In­ves­ti­ga­tors re­cover stolen trailer from Amalia com­pound

The Taos News - - LOCAL NEWS - By John Miller jmiller@taos­ The Taos News

In­ves­ti­ga­tors ex­ca­vated and hauled away a stolen travel trailer from a com­pound in North­ern New Mex­ico last week where five adults were ar­rested, 11 chil­dren were taken into pro­tec­tive cus­tody and a miss­ing toddler was found dead in early Au­gust.

Spe­cial agents with the state Of­fice of Su­per­in­ten­dent of In­sur­ance in­volved in the Aug. 3 raid on the com­pound checked the ve­hi­cle iden­ti­fi­ca­tion num­ber on the trailer dur­ing a sub­se­quent search of the prop­erty Aug. 6. They found the camper had been re­ported stolen out of Ma­con County, Alabama in Au­gust 2017.

Ac­cord­ing to FBI Spe­cial Agent Travis Tay­lor, two of the adults even­tu­ally ar­rested at the makeshift dwelling near the Colorado bor­der, Si­raj Ibn Wah­haj and his part­ner Jany Leveille, were in­volved in a sin­gle-ve­hi­cle car crash while trav­el­ing with 10 of the chil­dren in late 2017 in Chilton County, Alabama, ap­prox­i­mately 85 miles north­west of where the trailer was re­ported stolen.

Lu­cas Mor­ton, 40, an­other of the five adults ar­rested at the com­pound this month, ar­rived at the crash scene in a white box truck to pick them up, ac­cord­ing to Tay­lor.

Months later, law en­force­ment en­coun­tered Wah­haj, 40, and Leveille, 35, in­side the stolen trailer, half-buried in the New Mex­ico desert 1,300 miles away.

Taos County Sher­iff Jerry Ho­grefe, who or­ga­nized the raid us­ing a no-knock search war­rant, said the mo­ments lead­ing to Wah­haj’s ar­rest were tense.

An AR-15 ri­fle was found within reach­ing dis­tance of Wah­haj and a loaded pis­tol was found in his pocket. Sev­eral of the 11 chil­dren in­side the trailer were also al­legedly hold­ing am­mu­ni­tion. Other loaded firearms were found scat­tered around the prop­erty, but not a sin­gle shot was fired dur­ing the raid.

Mor­ton was ar­rested at the front of the com­pound. Wah­haj’s sis­ters, Sub­han­nah Wah­haj and Hu­jrah Wah­haj, and Leveille were taken into cus­tody. After they were in­ter­viewed at a women’s shel­ter in Taos, the three women were also ar­rested.

All five adults were charged with 11 counts of child abuse, but were granted bail at a pre­trial de­ten­tion hear­ing last week. The de­fen­dants were also charged with tres­pass­ing ear­lier this month for al­legedly build­ing their dwelling on prop­erty they did not own and had no agree­ment to lease. A charge filed against Mor­ton for aid­ing a fugi­tive was dis­missed in Taos Mag­is­trate Court this week, but court records did not pro­vide a rea­son for the dis­missal.

Si­raj Ibn Wah­haj is still be­ing held on an out­stand­ing ar­rest war­rant filed in Ge­or­gia last year for al­legedly ab­duct­ing his

3-year-old son, Ab­dul-Ghani Wah­haj. The boy’s re­mains were found buried at the com­pound on what would have been his fourth birth­day.

Jany Leveille, an un­doc­u­mented im­mi­grant from Haiti, ac­cord­ing to law en­force­ment, was de­tained less than 24 hours after the judge ruled to grant the de­fen­dants bail.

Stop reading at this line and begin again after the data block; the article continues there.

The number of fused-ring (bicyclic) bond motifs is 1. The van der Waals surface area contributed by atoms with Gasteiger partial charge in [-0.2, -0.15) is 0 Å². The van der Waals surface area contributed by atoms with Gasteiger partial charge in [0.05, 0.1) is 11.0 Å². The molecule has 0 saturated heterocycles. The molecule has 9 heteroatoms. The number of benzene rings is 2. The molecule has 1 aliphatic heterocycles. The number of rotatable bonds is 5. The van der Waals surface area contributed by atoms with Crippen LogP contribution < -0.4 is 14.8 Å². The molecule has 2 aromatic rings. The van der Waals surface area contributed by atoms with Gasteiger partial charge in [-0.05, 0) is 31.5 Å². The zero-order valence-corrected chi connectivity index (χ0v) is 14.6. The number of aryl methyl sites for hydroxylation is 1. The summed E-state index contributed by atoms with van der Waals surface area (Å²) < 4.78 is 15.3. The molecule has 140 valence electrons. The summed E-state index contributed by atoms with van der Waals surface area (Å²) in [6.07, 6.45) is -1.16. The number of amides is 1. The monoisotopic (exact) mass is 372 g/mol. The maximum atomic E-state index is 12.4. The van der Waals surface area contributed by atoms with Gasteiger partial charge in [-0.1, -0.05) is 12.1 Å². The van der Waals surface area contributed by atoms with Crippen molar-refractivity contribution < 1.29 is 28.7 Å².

In spite of the sus­pi­cious dis­cov­ery of the stolen trailer last week, law en­force­ment had not filed ad­di­tional charges against any of the five adults as of press time Wed­nes­day (Aug.


The af­fi­davit for the camper’s re­moval called for the use of heavy equip­ment. Landowner Ja­son Badger said the op­er­a­tion mostly de­stroyed the com­pound where the adults and chil­dren were al­legedly liv­ing in squalor since early this year.

A “stop or­der” was is­sued Aug. 7 for the prop­erty where the com­pound was lo­cated, bear­ing the sig­na­ture of a Taos County build­ing of­fi­cial. The or­der cited “un­safe struc­tures, rub­bish, abandoned ma­te­ri­als” and “build­ing with­out a per­mit.”

Eighth Ju­di­cial District At­tor­ney Don­ald Gal­le­gos said that the three agen­cies in­volved in the on­go­ing in­ves­ti­ga­tion – the sher­iff’s of­fice, the state in­sur­ance su­per­in­ten­dent’s of­fice and the FBI – re­cov­ered what ev­i­dence they needed be­fore the dwelling was de­stroyed.

Ho­grefe con­firmed that his of­fice had re­cov­ered ev­i­dence for its in­ves­ti­ga­tion, but of­fi­cials from OSI did not re­spond to a re­quest for com­ment as of press time. FBI Pub­lic Af­fairs Spe­cial­ist Frank Fisher in Al­bu­querque said the fed­eral agency would not pro­vide de­tails on its in­ves­ti­ga­tion.

“It would be in­ap­pro­pri­ate for us to com­ment at this time,” Fisher said. “The FBI is co­or­di­nat­ing as­sis­tance, as needed, with the Taos County Sher­iff’s Of­fice in (its) in­ves­ti­ga­tion.”

Fur­ther in­for­ma­tion, Fisher said, would not be pro­vided while the five cases against the adults ar­rested at the com­pound con­tinue to move through the Taos County court sys­tem.

Since the dwelling was de­stroyed last week, Badger said he and his wife have taken time off from work to clean up the mess, one that sparked me­dia frenzy over the past two weeks and caused a ma­jor in­ter­rup­tion in their oth­er­wise quiet lives in the north­ern­most reaches of Taos County.

“There’s re­ally noth­ing to take pics of any more,” Badger said Fri­day (Aug. 17). “We’re start­ing to clean up now and have lit­tle time off work to get it done. We had to take va­ca­tion time to clean up.”

Jesse Moya

Bro­ken glass tops a mud and glass bot­tle wall un­der con­struc­tion at a re­mote com­pound near the Colorado bor­der where the re­mains of a miss­ing Ge­or­gia boy were found Mon­day (Aug. 6) and where 11 chil­dren were taken into pro­tec­tive cus­tody. Court doc­u­ments al­lege one of the chil­dren was trained to use a weapon for fu­ture school shoot­ings.

Newspapers in English

Newspapers from USA

© PressReader. All rights reserved.